What's the Difference Between Requested, Targeted and Market Coverage Home Delivery Newspapers?

Not all home delivery newspapers are paid subscriptions. Learn here about the different categories of nonpaid home delivery.

“Home delivery” usually brings to mind a newspaper that a subscriber requests, pays for, and receives at their home. But not all home delivery newspapers are paid subscriptions. When viewing a quarterly data or audit report, you may have seen paragraphs that look like this:

Home Delivery Nonpaid examples

The above example is for a newspaper that is nonpaid. There are two categories of nonpaid home delivery: qualified and verified.

  • Qualified nonpaid may be either requested or targeted. Requested home delivery is just as it sounds—the recipient requests the copies. Targeted home delivery means the publisher decides which residences to target.  
  • Verified nonpaid home delivery is known as market coverage. These copies are distributed to saturate a neighborhood, ZIP code or other market area.

Below is a chart that further breaks down the three types of nonpaid home delivery distribution:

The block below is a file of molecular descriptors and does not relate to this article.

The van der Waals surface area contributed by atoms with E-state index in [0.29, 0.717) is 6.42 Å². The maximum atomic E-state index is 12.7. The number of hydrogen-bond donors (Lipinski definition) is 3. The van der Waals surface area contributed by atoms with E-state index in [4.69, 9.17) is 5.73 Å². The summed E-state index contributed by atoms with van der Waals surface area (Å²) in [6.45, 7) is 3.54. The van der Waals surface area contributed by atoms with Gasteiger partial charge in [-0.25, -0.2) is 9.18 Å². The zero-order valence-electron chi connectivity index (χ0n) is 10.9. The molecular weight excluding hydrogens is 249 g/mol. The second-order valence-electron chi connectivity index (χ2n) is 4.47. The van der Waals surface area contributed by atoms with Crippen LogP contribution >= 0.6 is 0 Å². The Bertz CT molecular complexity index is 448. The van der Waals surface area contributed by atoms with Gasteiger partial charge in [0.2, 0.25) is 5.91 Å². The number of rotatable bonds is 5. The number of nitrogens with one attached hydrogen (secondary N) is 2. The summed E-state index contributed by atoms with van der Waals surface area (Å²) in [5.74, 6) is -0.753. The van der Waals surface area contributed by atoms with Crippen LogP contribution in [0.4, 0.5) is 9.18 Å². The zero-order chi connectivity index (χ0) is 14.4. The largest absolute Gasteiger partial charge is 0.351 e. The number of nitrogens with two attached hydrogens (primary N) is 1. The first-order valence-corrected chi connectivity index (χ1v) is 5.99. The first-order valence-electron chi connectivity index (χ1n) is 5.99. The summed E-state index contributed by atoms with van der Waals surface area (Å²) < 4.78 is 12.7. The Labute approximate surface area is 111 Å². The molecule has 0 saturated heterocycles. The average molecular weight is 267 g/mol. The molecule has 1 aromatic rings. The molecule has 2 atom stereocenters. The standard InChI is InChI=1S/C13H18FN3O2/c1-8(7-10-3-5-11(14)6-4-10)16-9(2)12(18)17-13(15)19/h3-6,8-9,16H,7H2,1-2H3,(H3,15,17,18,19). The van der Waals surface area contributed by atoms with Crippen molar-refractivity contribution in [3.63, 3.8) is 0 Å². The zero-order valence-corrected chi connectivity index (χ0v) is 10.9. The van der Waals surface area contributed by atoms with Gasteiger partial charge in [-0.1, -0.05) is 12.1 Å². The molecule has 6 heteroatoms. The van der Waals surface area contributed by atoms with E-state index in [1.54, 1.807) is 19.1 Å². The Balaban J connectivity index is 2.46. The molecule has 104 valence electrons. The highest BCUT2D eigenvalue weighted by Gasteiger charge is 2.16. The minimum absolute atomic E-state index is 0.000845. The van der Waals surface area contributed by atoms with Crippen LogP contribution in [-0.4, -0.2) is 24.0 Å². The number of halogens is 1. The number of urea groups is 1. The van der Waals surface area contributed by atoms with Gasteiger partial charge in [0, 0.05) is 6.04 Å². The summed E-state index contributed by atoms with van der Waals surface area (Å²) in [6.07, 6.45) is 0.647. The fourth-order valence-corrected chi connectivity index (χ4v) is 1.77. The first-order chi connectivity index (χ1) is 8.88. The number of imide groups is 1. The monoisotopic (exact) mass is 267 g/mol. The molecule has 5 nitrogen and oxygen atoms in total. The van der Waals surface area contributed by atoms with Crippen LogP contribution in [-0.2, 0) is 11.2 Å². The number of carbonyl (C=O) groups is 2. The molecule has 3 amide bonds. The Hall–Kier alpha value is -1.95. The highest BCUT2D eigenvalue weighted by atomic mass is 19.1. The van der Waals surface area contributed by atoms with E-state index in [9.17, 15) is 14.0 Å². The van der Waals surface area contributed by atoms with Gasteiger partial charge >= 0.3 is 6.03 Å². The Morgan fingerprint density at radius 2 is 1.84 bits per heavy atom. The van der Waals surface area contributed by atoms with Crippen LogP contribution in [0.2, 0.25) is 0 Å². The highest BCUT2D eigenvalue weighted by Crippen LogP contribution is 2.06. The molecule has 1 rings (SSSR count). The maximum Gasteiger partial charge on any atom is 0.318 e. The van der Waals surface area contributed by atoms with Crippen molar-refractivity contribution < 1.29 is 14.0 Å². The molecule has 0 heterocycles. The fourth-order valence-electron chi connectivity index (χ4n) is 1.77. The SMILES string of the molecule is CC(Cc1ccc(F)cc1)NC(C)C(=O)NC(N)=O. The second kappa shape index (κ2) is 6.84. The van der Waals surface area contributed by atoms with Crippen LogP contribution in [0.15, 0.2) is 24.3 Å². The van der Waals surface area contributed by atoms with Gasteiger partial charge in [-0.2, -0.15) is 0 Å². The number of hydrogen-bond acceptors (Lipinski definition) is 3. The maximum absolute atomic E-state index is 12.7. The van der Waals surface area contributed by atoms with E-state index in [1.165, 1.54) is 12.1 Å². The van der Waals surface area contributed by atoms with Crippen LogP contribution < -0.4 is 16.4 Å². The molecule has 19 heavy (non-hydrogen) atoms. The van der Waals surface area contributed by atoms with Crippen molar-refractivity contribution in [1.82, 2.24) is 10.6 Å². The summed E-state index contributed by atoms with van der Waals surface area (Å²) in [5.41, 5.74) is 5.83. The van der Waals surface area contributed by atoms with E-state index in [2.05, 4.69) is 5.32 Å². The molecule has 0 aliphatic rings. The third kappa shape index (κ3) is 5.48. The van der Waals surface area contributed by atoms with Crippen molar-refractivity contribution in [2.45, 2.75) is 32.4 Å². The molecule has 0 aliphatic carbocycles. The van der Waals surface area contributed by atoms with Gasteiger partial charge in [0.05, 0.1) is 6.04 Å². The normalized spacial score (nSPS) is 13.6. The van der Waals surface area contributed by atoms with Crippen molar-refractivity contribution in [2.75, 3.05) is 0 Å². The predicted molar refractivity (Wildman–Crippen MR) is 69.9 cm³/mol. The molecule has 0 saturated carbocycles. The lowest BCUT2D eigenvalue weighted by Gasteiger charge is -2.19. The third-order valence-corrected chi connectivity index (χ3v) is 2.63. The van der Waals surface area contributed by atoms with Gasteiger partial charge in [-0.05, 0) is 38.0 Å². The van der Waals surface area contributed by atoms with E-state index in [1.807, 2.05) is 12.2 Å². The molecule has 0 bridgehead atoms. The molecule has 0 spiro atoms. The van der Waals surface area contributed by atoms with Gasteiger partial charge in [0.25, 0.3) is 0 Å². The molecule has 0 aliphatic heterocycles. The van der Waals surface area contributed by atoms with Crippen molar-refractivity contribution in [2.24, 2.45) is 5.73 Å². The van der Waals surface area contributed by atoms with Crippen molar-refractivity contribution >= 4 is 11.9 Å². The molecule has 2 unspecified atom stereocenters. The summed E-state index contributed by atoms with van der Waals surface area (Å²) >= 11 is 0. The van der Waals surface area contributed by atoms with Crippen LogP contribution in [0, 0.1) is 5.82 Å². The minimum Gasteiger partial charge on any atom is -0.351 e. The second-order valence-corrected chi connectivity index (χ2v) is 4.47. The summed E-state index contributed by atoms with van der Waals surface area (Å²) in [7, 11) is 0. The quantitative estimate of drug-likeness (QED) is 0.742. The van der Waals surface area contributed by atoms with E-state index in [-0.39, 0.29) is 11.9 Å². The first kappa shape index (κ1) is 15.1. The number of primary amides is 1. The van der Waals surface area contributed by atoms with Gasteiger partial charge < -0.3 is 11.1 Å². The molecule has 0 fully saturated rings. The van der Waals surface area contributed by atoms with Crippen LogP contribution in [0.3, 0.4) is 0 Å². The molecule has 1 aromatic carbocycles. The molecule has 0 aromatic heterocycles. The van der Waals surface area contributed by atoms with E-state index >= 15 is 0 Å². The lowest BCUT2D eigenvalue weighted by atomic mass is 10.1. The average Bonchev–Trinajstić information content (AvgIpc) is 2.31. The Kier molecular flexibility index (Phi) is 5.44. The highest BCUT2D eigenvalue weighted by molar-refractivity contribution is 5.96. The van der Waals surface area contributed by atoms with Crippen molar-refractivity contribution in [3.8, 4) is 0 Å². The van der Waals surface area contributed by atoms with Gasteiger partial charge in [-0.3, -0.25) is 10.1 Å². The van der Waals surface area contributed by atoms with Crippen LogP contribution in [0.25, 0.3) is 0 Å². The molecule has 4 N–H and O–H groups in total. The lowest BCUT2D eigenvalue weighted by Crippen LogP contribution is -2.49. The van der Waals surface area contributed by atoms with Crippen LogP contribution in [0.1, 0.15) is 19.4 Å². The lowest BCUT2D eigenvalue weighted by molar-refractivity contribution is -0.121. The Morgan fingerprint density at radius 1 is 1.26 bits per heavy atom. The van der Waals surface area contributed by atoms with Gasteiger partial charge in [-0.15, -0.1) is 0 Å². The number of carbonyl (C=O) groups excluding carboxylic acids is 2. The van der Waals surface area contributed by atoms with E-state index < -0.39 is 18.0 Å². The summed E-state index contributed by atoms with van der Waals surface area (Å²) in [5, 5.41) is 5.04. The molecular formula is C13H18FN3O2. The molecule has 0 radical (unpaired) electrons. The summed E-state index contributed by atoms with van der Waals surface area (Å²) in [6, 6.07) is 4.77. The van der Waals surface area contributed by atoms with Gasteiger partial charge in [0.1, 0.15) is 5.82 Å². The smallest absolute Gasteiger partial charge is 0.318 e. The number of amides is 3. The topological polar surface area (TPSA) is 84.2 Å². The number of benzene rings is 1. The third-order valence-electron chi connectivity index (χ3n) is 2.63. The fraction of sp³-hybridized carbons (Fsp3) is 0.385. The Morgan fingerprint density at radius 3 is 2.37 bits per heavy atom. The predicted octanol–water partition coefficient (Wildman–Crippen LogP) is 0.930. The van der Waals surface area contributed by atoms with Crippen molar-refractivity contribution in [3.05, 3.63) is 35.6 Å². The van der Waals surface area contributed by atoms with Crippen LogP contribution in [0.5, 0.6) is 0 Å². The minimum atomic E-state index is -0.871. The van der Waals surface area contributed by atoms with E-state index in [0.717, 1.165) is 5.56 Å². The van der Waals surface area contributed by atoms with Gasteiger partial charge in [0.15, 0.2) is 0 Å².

Requested Targeted Market Coverage
Type of nonpaid Qualified Qualified Verified
Type of recipient Residential only Residential only Residential only
Opt-in required Yes No No
Delivery period 12-week minimum No minimum No minimum
Opt-out required Yes, for every issue Yes, on first day of delivery No
Address specific Yes Yes No, but publication must provide detailed route maps of delivery area.
Digital permitted Yes, but only counts on day of access log-in. Files must be maintained. No No

For more detailed information about these circulation categories and their reporting requirements, please visit AAM’s Buy/Sell Knowledge Base.  

Previous Article
What are Affiliated Publications?
What are Affiliated Publications?

Learn about this publication group and how it effects newspaper reporting.

Next Article
Breakdown of U.S. Newspaper Print Distribution
Breakdown of U.S. Newspaper Print Distribution

Download this handy overview of circulation types featured on AAM’s quarterly data reports.

Do you have questions or want to learn more?

Contact AAM